LOCAL interest rates are falling as the strong Singapore dollar (SGD) is attracting inflows.
The key three-month Sibor or Singapore interbank offered rate used to price home loans is at a 12-month low of 0.87192 per cent on Tuesday, a level it reached on Aug 19. The three-month Sibor is now some 30 per cent lower than the year high of 1.254 per cent on Jan 19.
The three-month SOR or swap offer rate - a benchmark for commercial loans - has fallen even more; at 0.75448 per cent on Monday, the rate has plunged almost 60 per cent from its January high of 1.76235 per cent.
The low interest rates are due to continued strength of the SGD which attracts inflows, though why the local unit is strong has drawn mixed views given that growth here is weakening while some officials of the US Federal Reserve have recently made hawkish statements.
The SGD has appreciated about 5 per cent against the US dollar (USD) since January.
Improved domestic liquidity conditions and risk appetite holding up are the likely reasons behind why the Sibor and the SOR are low despite some signs of USD strength re-asserting, said Eugene Leow, DBS Bank economist.
"A lot of this optimism and inflows hinges on the market assuming that the Fed would not be able to hike rates," said Mr Leow.
"A strong Singapore dollar is something of a big mystery, the economic fundamentals are not that fantastic in Singapore," said Roy Teo, ABN Amro Bank senior forex strategist.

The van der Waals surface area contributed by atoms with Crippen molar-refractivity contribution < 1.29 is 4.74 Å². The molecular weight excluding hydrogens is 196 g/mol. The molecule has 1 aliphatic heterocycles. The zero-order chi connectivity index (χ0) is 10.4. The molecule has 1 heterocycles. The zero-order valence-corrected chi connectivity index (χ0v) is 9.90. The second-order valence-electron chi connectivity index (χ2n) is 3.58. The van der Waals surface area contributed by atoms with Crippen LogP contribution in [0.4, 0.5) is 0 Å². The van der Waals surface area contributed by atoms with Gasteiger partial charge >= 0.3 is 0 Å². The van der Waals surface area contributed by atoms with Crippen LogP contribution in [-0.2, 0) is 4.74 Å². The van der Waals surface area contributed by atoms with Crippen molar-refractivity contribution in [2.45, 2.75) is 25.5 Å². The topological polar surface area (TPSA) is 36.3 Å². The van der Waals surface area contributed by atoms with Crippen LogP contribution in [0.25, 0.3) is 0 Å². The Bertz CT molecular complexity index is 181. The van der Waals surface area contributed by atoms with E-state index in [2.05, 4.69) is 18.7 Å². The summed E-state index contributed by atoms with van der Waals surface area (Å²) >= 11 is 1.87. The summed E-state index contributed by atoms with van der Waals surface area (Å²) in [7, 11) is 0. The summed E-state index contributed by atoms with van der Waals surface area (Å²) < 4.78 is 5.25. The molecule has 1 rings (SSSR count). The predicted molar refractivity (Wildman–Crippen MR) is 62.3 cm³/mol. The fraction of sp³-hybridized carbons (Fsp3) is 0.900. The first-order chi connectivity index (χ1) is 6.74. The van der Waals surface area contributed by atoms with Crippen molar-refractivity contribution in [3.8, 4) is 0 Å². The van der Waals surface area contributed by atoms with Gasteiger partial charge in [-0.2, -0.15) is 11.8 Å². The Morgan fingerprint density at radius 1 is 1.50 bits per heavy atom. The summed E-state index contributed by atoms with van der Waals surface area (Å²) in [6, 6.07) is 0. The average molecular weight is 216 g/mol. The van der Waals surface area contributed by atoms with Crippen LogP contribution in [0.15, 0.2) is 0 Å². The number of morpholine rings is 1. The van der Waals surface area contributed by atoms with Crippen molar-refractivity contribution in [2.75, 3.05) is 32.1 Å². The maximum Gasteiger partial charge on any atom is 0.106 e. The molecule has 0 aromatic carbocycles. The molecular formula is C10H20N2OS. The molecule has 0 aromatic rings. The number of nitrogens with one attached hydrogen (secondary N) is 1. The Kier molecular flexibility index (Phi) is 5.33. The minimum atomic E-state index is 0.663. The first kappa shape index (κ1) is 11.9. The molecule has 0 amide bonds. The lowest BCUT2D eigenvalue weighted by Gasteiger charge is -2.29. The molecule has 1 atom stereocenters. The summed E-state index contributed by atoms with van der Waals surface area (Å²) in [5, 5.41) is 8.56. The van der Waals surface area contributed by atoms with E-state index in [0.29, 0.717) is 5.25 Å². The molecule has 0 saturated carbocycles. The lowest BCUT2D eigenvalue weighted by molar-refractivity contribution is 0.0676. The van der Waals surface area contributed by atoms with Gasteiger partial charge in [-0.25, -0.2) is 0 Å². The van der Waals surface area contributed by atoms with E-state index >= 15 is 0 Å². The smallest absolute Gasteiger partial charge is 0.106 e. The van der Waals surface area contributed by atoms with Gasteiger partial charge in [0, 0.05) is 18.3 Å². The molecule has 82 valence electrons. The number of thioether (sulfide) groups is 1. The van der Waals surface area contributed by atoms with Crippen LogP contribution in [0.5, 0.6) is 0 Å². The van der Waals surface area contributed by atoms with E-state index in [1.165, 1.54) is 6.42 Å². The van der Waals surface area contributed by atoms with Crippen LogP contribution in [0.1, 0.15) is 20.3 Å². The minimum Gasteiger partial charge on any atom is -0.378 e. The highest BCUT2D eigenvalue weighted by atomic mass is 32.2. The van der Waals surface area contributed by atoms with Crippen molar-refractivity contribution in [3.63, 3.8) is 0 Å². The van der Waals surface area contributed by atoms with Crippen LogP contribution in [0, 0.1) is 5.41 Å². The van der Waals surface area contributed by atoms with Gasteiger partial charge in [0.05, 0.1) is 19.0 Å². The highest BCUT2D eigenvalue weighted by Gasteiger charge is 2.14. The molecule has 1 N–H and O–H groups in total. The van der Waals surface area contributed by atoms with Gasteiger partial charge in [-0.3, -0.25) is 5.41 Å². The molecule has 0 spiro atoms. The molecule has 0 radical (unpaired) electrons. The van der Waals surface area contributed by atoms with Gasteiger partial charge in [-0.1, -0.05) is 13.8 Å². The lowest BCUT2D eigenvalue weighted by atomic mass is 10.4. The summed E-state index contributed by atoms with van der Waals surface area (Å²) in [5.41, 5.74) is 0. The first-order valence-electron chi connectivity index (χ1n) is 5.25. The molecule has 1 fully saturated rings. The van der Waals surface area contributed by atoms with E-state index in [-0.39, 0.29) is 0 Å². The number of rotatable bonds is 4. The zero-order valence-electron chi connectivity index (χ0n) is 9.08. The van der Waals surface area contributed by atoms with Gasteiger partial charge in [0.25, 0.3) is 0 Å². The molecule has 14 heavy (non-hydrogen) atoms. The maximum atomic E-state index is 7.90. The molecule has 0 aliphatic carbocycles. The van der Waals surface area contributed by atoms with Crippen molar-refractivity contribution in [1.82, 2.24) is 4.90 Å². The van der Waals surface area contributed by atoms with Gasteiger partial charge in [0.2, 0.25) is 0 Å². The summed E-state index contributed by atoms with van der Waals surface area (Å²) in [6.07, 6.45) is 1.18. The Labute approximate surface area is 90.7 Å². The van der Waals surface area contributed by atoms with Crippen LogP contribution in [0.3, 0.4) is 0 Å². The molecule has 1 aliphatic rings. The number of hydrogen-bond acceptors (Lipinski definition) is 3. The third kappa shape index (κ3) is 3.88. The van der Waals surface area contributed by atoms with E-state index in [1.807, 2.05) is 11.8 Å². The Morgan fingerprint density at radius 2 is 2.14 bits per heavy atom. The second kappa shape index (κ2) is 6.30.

The government earlier this month revised growth estimates downwards to 1-2 per cent this year, from the previous forecast of 1-3 per cent.
Last week, latest trade data showed that non-oil domestic exports (NODX) got off to a bad start in the second half of the year, with the key NODX sinking 10.6 per cent year on year in July and extending the 2.4 per cent dip in June.
The drop exceeded the 2.5 per cent fall the market was expecting.
Analysts are divided over whether the Monetary Authority of Singapore will keep the zero appreciation policy in the upcoming October policy meeting unchanged or ease to help out exporters.
In the meantime, the SGD has become a mini safe haven because of weak sentiments on the USD as the market is sceptical of a Fed hike, said Mr Teo.
US Federal Reserve vice-chairman Stanley Fischer made some hawkish remarks on Sunday, but some think chair Janet Yellen is still dovish when considering a 2016 rate hike.
Mr Teo noted that the market sold USD on Tuesday following a slightly higher move on Monday after Mr Fischer's comments.
The SGD strengthened to S$1.3496 on Tuesday 5.20pm from S$1.3523 on Monday. Last Friday it was S$1.3460.
"The Fed is creating range bound trading," said Mr Teo.